We need to control our dogs because while friendship is important a well behaved dog is a happy dog
Happily, we now know a great deal about how dogs learn and how to improve any puppy’s behavior using simple reward based strategies.
Let’s dive straight in and figure it out!
The 3 consequences of your dog’s behavior
Every time your dog does anything at all the outcome can be placed in one of three categories.
This applies to every action he takes from the most trivial sniff of a leaf, to dicing with death by dashing across the road.
There are just three possible immediate consequences to anything your dog does
- Things get better for him
- Things get worse for him
- Nothing changes
When things get better for your dog
Let’s say you are walking along a busy road with your dog – we’ll call him Pete.
All of a sudden, Pete spots his mate Fred the beagle, on the other side of the road. He backs out of his collar, slips his lead, and dashes straight across in front of the traffic.
Don’t worry, Pete survives his dash across the road and has a great game with Fred.
Horns may be blaring, your heart might be racing and your legs are like jelly.
A game is a great reward!
But from your dog’s point of view, things just got a whole lot better. He is now having a good old game with his best mate.
This improvement may be entirely temporary as he has to face your wrath later, but that doesn’t matter because the word ‘immediate’ is very important here.
Dogs repeat actions that are rewarded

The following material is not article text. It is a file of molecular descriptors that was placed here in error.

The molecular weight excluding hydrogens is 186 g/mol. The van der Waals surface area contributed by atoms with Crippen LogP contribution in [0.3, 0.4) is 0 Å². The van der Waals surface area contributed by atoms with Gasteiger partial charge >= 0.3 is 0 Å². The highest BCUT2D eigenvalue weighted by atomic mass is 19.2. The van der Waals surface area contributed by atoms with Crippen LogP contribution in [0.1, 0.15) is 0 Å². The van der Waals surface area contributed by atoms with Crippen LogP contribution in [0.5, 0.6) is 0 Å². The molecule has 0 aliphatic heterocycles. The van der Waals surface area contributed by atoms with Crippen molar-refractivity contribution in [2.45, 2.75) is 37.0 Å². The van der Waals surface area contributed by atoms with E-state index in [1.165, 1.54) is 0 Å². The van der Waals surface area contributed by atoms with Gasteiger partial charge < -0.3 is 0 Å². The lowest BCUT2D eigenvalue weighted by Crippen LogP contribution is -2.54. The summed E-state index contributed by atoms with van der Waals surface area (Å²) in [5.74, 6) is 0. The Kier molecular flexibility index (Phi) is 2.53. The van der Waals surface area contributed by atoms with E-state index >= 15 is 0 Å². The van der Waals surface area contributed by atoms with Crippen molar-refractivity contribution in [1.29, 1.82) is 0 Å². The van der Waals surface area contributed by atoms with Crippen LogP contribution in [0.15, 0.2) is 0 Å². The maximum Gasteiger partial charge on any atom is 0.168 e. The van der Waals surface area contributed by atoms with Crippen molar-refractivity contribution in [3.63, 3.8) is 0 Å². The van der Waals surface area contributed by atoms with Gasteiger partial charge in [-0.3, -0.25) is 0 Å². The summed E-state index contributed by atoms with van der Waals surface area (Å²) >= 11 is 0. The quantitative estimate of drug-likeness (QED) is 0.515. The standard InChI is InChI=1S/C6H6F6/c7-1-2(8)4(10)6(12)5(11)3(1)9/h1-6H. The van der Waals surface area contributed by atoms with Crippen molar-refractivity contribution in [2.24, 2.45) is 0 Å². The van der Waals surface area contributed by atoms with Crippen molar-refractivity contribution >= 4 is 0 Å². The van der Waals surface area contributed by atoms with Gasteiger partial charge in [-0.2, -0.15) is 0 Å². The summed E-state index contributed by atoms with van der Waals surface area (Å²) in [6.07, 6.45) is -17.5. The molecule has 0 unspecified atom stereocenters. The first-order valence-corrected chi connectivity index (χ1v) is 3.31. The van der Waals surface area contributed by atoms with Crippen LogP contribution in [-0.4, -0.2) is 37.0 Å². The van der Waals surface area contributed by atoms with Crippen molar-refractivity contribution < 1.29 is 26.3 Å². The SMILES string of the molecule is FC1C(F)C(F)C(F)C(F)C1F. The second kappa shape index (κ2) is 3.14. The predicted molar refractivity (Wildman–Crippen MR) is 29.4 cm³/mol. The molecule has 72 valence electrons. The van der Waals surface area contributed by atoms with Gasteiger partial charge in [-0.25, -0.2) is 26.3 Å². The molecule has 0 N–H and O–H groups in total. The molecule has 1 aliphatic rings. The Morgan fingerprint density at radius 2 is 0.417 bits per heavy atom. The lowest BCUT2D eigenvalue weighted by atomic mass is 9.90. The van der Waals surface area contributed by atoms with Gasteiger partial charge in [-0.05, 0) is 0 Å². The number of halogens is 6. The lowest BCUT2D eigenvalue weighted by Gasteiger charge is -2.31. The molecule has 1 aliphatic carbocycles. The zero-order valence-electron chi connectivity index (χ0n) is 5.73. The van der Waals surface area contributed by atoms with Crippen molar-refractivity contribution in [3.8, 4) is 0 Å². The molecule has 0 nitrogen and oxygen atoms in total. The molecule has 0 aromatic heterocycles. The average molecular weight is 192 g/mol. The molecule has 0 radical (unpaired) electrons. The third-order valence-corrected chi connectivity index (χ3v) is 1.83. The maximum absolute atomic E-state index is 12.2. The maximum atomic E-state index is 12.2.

When things ‘get better’ for your dog, he will try that behavior again.
Next time Pete sees a dog he’d like to play with, he’ll try to slip his collar again, he’ll lunge and leap about, at the end of the lead, oblivious to any traffic that may be flashing past.
Rewards are often unintentional
It doesn’t matter whether or not you intended for things to get better for Pete, last time he crossed the road, or at any other time. And it doesn’t matter how they got better. It could be the merest accident.
It only matters that the Pete is happy with the outcome.
This is one way dogs learn. Scientists call it ‘reinforcement.
If the immediate consequence was a pleasant one, that is sufficient to ‘reinforce’ the dog’s behavior so that it will be more likely to occur again in the future.
Fred the beagle has learned to bark for his dinner in just the same way. He barks while dinner is being prepared, and immediately after barking, his dinner is placed on the floor for him.
Rewards can build bad habits as well as good ones
You can see how bad habits can easily be formed with this kind of reinforcement, even though it is not in any way deliberate on the part of the owner.
Reinforcement in behavioral terms is anything, deliberate or accidental, which increases the chances that the dog’s behaviour will be repeated in the future.
Reinforcement is very powerful and we use it constantly in modern dog training. We deliberately reward behaviors we like. Reinforcement is your friend – provided that you control it. (We’ll look at that in a moment)